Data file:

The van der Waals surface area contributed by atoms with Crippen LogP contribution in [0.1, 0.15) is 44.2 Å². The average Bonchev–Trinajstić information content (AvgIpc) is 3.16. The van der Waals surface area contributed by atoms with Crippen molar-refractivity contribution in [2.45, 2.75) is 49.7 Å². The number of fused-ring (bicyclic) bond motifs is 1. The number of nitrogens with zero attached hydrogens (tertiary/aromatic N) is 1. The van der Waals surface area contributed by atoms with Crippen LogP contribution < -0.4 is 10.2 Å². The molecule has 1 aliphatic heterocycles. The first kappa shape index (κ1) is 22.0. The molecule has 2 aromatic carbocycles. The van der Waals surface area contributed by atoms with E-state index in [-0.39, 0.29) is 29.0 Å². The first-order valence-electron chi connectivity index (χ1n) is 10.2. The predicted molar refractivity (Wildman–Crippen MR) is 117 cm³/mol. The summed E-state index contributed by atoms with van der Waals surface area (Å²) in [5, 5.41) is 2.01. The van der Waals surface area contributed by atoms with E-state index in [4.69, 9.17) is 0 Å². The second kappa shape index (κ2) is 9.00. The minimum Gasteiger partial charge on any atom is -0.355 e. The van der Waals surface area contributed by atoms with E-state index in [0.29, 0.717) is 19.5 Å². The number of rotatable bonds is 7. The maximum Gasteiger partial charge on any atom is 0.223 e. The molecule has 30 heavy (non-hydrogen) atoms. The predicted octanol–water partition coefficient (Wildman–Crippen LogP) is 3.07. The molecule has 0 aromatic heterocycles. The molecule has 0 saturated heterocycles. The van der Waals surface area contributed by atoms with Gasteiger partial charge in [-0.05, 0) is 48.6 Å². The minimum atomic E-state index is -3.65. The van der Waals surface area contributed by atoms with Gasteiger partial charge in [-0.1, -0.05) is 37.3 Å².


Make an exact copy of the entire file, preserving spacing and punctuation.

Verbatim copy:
The van der Waals surface area contributed by atoms with Crippen LogP contribution in [0.1, 0.15) is 44.2 Å². The average Bonchev–Trinajstić information content (AvgIpc) is 3.16. The van der Waals surface area contributed by atoms with Crippen molar-refractivity contribution in [2.45, 2.75) is 49.7 Å². The number of fused-ring (bicyclic) bond motifs is 1. The number of nitrogens with zero attached hydrogens (tertiary/aromatic N) is 1. The van der Waals surface area contributed by atoms with Crippen LogP contribution < -0.4 is 10.2 Å². The molecule has 1 aliphatic heterocycles. The first kappa shape index (κ1) is 22.0. The molecule has 2 aromatic carbocycles. The van der Waals surface area contributed by atoms with E-state index in [-0.39, 0.29) is 29.0 Å². The first-order valence-electron chi connectivity index (χ1n) is 10.2. The predicted molar refractivity (Wildman–Crippen MR) is 117 cm³/mol. The summed E-state index contributed by atoms with van der Waals surface area (Å²) in [5, 5.41) is 2.01. The van der Waals surface area contributed by atoms with E-state index in [4.69, 9.17) is 0 Å². The second kappa shape index (κ2) is 9.00. The minimum Gasteiger partial charge on any atom is -0.355 e. The van der Waals surface area contributed by atoms with E-state index in [0.29, 0.717) is 19.5 Å². The number of rotatable bonds is 7. The maximum Gasteiger partial charge on any atom is 0.223 e. The molecule has 30 heavy (non-hydrogen) atoms. The predicted octanol–water partition coefficient (Wildman–Crippen LogP) is 3.07. The molecule has 0 aromatic heterocycles. The molecule has 0 saturated heterocycles. The van der Waals surface area contributed by atoms with Gasteiger partial charge in [-0.05, 0) is 48.6 Å². The minimum atomic E-state index is -3.65. The van der Waals surface area contributed by atoms with Gasteiger partial charge in [-0.1, -0.05) is 37.3 Å².